I'm a graduate of UM's School of Nursing. Our program was built around a tough, well-rounded curriculum that prepared us to be great clinicians, critical thinkers and nurse theorists. Like any good baccalaureate program we weren't just being prepared to pass a standardized test - we were being prepared to be great nurses. Most people I know who studied, myself included, passed our boards easily on the first try. Students who don't pass the NCLEX most likely didn't study hard enough.
On the issue of cheating, it's a sad reality that there will always be a small minority of students who are dishonest. I would venture to guess that every academic program, in every discipline, in every university has or has had a cheating problem. Students can easily IM answers to eachother, download papers, and post exam answers online. At UM, at least they have taken drastic steps to stop cheating like implementing electronic surveillance in each classroom and instituting a zero-tolerance policy (which means if you cheat - you fail). I doubt other local schools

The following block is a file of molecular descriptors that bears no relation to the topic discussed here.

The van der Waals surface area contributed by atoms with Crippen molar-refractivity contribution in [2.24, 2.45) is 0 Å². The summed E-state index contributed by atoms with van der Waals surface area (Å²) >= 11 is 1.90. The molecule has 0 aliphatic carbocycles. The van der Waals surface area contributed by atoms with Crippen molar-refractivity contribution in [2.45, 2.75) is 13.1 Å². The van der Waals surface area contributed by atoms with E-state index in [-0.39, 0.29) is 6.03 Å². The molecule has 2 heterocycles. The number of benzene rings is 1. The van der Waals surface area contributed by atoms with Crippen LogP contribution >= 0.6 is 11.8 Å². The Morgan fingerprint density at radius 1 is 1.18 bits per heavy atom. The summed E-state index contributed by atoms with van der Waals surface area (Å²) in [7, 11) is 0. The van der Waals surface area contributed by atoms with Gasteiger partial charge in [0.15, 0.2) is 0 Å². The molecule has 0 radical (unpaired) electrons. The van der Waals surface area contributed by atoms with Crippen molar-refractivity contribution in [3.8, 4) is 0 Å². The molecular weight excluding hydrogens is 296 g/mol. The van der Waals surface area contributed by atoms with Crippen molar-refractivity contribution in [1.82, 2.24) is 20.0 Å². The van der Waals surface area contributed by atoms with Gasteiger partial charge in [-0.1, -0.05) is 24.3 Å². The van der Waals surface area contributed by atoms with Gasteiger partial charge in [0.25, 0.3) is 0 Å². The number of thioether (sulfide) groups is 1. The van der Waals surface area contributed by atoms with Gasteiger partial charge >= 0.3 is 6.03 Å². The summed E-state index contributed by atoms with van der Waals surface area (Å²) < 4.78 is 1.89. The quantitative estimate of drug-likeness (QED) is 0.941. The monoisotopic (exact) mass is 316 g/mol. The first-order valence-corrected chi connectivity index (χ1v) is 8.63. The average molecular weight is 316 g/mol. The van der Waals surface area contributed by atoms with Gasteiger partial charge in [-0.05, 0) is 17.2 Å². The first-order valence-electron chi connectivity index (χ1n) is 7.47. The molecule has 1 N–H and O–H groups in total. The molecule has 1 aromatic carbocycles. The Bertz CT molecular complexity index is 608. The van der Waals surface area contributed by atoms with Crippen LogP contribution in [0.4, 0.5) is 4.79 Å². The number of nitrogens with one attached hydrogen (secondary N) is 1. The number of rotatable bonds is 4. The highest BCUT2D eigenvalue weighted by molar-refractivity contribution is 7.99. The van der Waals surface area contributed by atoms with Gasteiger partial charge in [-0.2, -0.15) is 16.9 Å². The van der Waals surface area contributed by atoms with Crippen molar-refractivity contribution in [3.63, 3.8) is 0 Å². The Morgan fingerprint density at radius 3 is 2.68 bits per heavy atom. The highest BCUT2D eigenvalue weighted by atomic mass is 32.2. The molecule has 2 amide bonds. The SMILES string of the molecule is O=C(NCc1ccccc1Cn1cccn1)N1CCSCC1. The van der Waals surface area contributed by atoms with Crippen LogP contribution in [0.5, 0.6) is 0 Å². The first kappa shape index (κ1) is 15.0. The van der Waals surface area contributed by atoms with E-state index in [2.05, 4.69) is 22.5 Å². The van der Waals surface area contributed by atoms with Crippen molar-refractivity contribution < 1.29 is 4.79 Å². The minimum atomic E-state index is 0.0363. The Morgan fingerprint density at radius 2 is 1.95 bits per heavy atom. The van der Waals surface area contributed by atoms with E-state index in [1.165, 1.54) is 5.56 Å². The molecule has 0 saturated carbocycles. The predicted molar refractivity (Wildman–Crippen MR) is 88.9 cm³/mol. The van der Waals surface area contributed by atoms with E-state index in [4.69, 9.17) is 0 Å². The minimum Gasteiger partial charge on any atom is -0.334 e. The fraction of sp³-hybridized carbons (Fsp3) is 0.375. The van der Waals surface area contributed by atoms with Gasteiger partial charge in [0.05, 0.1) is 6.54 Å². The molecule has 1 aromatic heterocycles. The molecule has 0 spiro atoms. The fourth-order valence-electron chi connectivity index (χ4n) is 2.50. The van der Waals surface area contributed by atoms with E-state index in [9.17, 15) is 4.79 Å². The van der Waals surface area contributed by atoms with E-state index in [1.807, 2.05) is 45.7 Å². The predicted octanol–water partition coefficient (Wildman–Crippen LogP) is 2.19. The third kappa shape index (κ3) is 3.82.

have done the same thing.
I think the probationary status of UM's accreditation has been overblown. This is still one of the best and most highly regarded nursing programs
in the region. Students who went there and worked hard know it to be true.